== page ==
Our year long social studies unit of study has been Families & Homes. As we finish the school year, we have been reflecting on the many things we have learned. Through our Maslow study, our little ones are well aware of how their family structures positively impact them. They have shared that families support you, encourage you, keep you safe, and most importantly love you. We asked our students, “What about the children who don’t have such families? Who keeps them safe? Who takes care of them? Who encourages them to be the best versions of themselves?” They were at a loss because this harsh reality is something they have not experienced.
My lovely K/1 colleague had the brilliant idea of teaming up with the non profit organization, A Sense of Home (ASOH) to provide our little ones with a meaningful service learning project. ASOH gets donated furniture and home supplies, and helps out of age foster youth create their first real home. After many class discussions we posed the questions:
- How can we advocate for those who don’t have a voice?
- How can we improve the belonging system for youth who have aged out of the foster system?
Our little ones made lists of the basic household items they use on a daily basis. Eventually they became two lists: bathroom and kitchen items. Then we decided that the first graders would bring gift baskets with bathroom items and the kinders would bring kitchen items – because as a little one said, “K is for kitchen and for kindergarten!” Students were instructed that their parents were not to pay for these items. They had to earn them by doing various chores at home. Many of them groaned at the thought, but as time went by, their sense of pride and community spirit deepened. To earn money they had lemonade stands, sold their art work and washed windows. My favorite was a little one who held dance performances for their parents after dinner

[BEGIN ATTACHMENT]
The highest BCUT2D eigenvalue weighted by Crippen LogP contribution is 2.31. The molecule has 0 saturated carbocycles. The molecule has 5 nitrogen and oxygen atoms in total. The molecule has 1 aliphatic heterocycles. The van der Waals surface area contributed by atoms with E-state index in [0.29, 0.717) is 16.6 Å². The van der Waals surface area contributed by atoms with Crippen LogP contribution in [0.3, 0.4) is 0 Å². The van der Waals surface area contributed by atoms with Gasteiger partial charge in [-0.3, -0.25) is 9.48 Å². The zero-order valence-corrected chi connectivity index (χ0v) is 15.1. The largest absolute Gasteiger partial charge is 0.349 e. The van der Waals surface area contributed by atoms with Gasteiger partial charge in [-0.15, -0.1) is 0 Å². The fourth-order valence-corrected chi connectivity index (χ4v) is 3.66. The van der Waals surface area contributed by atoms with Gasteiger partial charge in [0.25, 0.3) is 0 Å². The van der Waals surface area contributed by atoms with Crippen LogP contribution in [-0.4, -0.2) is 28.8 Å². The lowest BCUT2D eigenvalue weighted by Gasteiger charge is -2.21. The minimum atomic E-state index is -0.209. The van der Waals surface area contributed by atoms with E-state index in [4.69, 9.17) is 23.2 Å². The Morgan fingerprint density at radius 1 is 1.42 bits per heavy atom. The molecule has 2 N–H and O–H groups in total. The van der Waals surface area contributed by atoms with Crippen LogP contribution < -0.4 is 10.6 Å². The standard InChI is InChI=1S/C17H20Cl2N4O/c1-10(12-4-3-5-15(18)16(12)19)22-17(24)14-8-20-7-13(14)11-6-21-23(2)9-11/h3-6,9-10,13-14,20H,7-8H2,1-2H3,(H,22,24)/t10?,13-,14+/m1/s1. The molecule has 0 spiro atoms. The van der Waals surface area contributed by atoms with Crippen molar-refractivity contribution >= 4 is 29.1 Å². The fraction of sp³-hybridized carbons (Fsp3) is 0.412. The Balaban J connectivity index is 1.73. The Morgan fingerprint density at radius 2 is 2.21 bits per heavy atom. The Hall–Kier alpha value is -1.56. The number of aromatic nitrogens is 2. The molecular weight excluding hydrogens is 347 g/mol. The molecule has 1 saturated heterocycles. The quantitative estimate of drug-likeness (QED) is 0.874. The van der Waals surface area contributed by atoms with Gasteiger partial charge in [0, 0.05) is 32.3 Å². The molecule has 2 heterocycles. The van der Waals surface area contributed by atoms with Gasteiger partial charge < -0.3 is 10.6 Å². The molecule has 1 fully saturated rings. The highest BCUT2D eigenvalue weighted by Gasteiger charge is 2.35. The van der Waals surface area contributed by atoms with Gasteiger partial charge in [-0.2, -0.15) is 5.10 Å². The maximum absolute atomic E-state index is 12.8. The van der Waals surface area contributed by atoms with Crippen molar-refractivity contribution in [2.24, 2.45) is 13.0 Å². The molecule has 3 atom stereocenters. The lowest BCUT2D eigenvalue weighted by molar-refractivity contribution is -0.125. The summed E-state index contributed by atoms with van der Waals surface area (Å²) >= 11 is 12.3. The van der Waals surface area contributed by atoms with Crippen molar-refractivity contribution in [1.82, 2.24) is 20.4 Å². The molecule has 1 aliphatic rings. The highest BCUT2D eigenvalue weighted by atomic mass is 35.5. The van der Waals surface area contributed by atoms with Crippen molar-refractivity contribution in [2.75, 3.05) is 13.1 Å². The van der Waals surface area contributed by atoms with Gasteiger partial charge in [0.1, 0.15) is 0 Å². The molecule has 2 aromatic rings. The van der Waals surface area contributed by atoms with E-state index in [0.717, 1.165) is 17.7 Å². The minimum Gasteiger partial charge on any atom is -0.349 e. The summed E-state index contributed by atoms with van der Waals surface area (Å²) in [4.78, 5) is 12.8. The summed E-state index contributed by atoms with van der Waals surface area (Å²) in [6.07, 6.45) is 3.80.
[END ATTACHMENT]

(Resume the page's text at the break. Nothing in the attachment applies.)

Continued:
We also got lots of great feedback from parents:
I took my son to pick out the items for his basket this afternoon. In the back of the car holding his jar of money he said to himself, “This is when it all pays off.” He was so excited. And he feels such ownership of the project. We went over budget vs. what he had in the jar, and he has been working off the balance all afternoon because he wants to “pay for it all”. It’s an awesome project.
It was so lovely for me to witness my daughter really getting into working on assembling this Sense of Home basket for a kid in need. I could see that she truly empathized with these kids and her heart went out to them. In addition to the other things, she was particularly concerned that if the foster kid aging out is female, then she would need sanitary napkins. And she’d need deodorant if she wanted to try to get a job to earn income. And she’d need encouragement and something to brighten her days because she wouldn’t have parents to encourage her. She and her brother made a framed picture and included some silk hydrangeas in a vase for encouragement…
On Friday, our K/1 students brought their baskets and walked them to the bus. They were full of pride as they saw all of the things that they were able to donate as a result of their hard work, compassion and want to support their community. All of the K/1 classes participated in this service learning project. Some classes made candles, others made books and sold them at school to raise funds. With the funds collected they went to IKEA as a class to purchase household items (brave teachers). It was truly inspiring to see our school community collaborate together to support such an amazing organization that empowers our youth to hold tight to their hopes and dreams.
It takes a village to raise a child. – African Proverb
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